Australia is potentially one good partnership from retaining the Border-Gavaskar Trophy.
As it stands, five days of cricket may well be enough to end India’s hopes of regaining the silverware.
And that Roarers, will be a magnificent achievement.
India’s skipper Virat Kohli and coach Anil Kumble both played down the significance of Australia’s victory at Pune, deferring instead to the fact that the pitch was what made the tourists’ spinners look like world beaters.
No such excuses can be put forward for the effort displayed with the willow on day one at Bangalore.
India won the toss. Australia won the day, and likely, the Test.
While the Indian camp did its best to talk down any chance of a post-Pune hangover, it was very much evident at Chinnaswamy Stadium.
India’s hubris in producing a sub-standard pitch for the opening Test may well cost them the series.
It allowed Australia to head to Bangalore brimful of confidence – especially its spinners – while India was scarred, regardless of their protestations otherwise.
Yesterday, its batsmen lacked positivity, the footwork was errant, the game plan to the spinners flimsy, and the ability to apply pressure totally lacking except for a fine hand by opener K L Rahul (90), although he was the beneficiary of two dropped chances.
While it was Steve O’Keefe who flattened the hosts at Pune, it was Nathan Lyon who landed the blows at Bangalore.
He bowled beautifully in the opening Test and followed up again yesterday.
He dismembered the Indian batting on a pitch that was deemed a good batting surface pre-game.
Like Harbhajan Singh of yesteryear, Lyon imparts a lot of over spin with the resultant bounce proving just as big a threat as his side spin.
His 8-50 from 22.2 overs are the best figures by a touring bowler in a Test in India and the sixth best by an Australian bowler anywhere.
O’Keefe also bowled beautifully again, with his 1-40 off 21 overs sufficiently stymying the Indian run flow.
During the innings, he also surpassed Brett Lee’s Australian record of 53 Test wickets against India.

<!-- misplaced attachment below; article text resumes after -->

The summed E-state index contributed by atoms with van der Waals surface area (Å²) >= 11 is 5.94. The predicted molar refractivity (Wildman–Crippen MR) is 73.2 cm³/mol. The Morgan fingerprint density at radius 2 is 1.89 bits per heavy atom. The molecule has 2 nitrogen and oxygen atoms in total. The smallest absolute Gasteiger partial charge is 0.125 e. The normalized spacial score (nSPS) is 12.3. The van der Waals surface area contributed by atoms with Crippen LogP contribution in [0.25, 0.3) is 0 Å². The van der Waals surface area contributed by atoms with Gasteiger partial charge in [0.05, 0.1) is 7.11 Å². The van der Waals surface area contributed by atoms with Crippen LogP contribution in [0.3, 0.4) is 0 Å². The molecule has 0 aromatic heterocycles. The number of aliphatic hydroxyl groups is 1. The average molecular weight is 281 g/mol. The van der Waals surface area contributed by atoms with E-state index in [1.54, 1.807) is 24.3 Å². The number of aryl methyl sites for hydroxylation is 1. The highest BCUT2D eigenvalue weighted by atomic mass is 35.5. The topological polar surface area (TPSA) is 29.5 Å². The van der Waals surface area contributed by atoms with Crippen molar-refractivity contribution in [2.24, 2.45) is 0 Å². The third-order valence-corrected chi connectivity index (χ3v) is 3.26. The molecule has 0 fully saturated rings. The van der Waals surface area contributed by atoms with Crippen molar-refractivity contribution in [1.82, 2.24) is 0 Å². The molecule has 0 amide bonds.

After Abhinav Mukund fell for a duck to Mitchell Starc, India progressed to 1-72 before Lyon claimed Cheteshwar Pujara right on lunch with a classic off-spinner’s dismissal with the ball turning from outside off, bouncing, catching the edge, then the pad and then the hands of Peter Handscomb at short leg.
The middle session brought Kohli to the crease.
He moved to a dozen before he produced a brain fade on par with his second innings dismissal at Pune when he lost off-stump to O’Keefe without offering a shot.
On this occasion, he opted to shoulder arms to a ball that cannoned into his pads en route to leg stump.
His referral was farcical as the forensic evidence showed the ball smashing full-on into the leg peg.
It was the shot of a man whose brain was weighed down by the cataclysmic loss at Pune.
India feeds off Kohli’s batting, much as Australia does off its skipper.
Currently, he is plumbing the depths.
Each of his three dismissals in this series – he flashed at a wide one from Starc to fall for a second ball duck in the first innings of the opening Test – have been those of a man whose mind is currently addled.
The last time Kohli experienced a trough like this was in England in 2014.
In that series, he was twice out not offering a shot – bowled for a duck at Lord’s by Liam Plunkett and leg before to Chris Jordan at The Oval.
He ended the five Tests with 134 runs at 13.4. India led 1-0 after two Tests before losing 3-1.
In this series, he has 25 runs from three innings.
Lyon’s resurrection has been astonishing.
Had it not been for a calf injury to O’Keefe ahead of the Adelaide Test against South Africa, Lyon may not have been in the starting eleven in India.
After failing to make an impact in Sri Lanka and a lacklustre start to the home summer he was destined for the chop after the humiliation of Hobart.
Had he been jettisoned for the final South Africa Test, and with no Sheffield Shield cricket ahead of this series and with Mitchell Swepson and Ashton Agar in the touring party he could have been on the outer.
And, indeed, had the roles been reversed yesterday and O’Keefe had been the one to claim the eight scalps Lyon’s hopes of being the primary spinner come the Ashes next summer would have been tenuous.
As it sits currently, Lyon has 13 wickets in the series at 9.5 and O’Keefe 13 at 8.5.
Between them, they have outplayed India at its own game.
Lyon now sits on 241 Test wickets. Eight more and he will go past Richie Benaud into eighth position all-time for Australia, with Shane Warne the only spinner ahead of him.
And, let us not forget, he is yet to turn 30.
Resuming on day two at 0-40, and just 149 in arrears, Australia will be looking to keep the scoreboard ticking over.
Given they will likely need to bat last to win the match the sooner they do so the better as the pitch will certainly deteriorate through days four and five.
Thus far in the series, India has batted in three innings, faced 145 overs, lost 30 wickets, and scored 401 runs.
From an Australian fan’s perspective, dreams do come true.